Multiple System Atrophy (MSA) is a rare, neurodegenerative disorder affecting multiple body systems. Major symptoms can occur in any combination including ataxia (loss of balance and coordination), severe low blood pressure leading to dizziness or fainting when standing, bladder retention or incontinence, constipation, male impotence, speech and swallowing difficulties, sleep disorders, breathing problems, and rigidity and tremor similar to Parkinson Disease.
MSA can actually be considered three disorders in one.
- Sporadic Cerebellar Ataxia
- Atypical Parkinsonism (Parkinson Plus)
- Autonomic Dysfunction (Dysautonomia)
In the past these terms were used to describe what were once thought to be three separate disorders:
- Sporadic Olivopontocerebellar Atrophy (OPCA)
- Striatonigral Degeneration (SND)
- Shy-Drager Syndrome (SDS)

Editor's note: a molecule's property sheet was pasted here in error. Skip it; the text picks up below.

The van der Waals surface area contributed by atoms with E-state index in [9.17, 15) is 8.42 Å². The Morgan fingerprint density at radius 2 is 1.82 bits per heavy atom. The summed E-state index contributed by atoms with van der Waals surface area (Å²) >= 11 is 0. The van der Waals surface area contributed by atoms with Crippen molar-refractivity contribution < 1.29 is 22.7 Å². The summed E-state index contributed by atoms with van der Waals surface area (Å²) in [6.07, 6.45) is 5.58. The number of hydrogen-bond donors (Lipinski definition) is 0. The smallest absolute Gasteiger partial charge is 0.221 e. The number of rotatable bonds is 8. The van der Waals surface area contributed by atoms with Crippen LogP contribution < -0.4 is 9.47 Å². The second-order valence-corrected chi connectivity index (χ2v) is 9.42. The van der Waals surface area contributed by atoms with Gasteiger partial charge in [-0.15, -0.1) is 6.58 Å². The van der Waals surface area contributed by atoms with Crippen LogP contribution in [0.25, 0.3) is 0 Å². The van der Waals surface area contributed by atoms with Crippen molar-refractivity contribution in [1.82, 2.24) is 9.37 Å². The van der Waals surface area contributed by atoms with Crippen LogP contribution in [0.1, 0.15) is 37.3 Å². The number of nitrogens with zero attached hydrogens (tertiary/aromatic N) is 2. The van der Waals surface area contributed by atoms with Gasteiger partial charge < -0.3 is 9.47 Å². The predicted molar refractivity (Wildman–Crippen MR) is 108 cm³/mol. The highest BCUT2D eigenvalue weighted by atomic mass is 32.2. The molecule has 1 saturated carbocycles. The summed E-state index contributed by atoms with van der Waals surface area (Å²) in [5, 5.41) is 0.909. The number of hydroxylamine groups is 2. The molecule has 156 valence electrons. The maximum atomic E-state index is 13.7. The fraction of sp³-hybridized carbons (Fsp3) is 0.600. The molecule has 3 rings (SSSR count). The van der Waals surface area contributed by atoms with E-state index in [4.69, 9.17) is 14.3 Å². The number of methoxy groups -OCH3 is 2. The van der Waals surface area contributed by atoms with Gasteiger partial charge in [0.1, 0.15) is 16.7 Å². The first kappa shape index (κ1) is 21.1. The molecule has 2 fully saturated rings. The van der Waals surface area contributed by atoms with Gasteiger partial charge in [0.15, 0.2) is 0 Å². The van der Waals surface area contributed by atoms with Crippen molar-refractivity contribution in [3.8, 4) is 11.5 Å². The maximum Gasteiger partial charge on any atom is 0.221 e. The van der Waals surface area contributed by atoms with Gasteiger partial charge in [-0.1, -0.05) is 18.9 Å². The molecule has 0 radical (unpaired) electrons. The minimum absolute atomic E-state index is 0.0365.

The currently recognized terminology includes only two types of MSA:
- MSA-C when cerebellar symptoms are the first prominent symptoms
- MSA-P when parkinson symptoms are the first prominent symptoms
The term MSA-A was once used to denote autonomic difficulties, however the most recent consensus guidelines on the diagnosis of Multiple System Atrophy specify that autonomic and/or urinary dysfunction is included in both MSA-C and MSA-P.
Multiple System Atrophy is not known to be hereditary, but occurs sporadically with no known family history. It affects both males and females primarily in middle age.
Statistical data gives the average age of onset at 50 and the average course of the disease at about 10 years. With knowledge and vigilant medical care, the most troubling symptoms can be managed however and life expectancy can be extended.
[For More on MSA, Visit the Mayo Clinic MSA Page]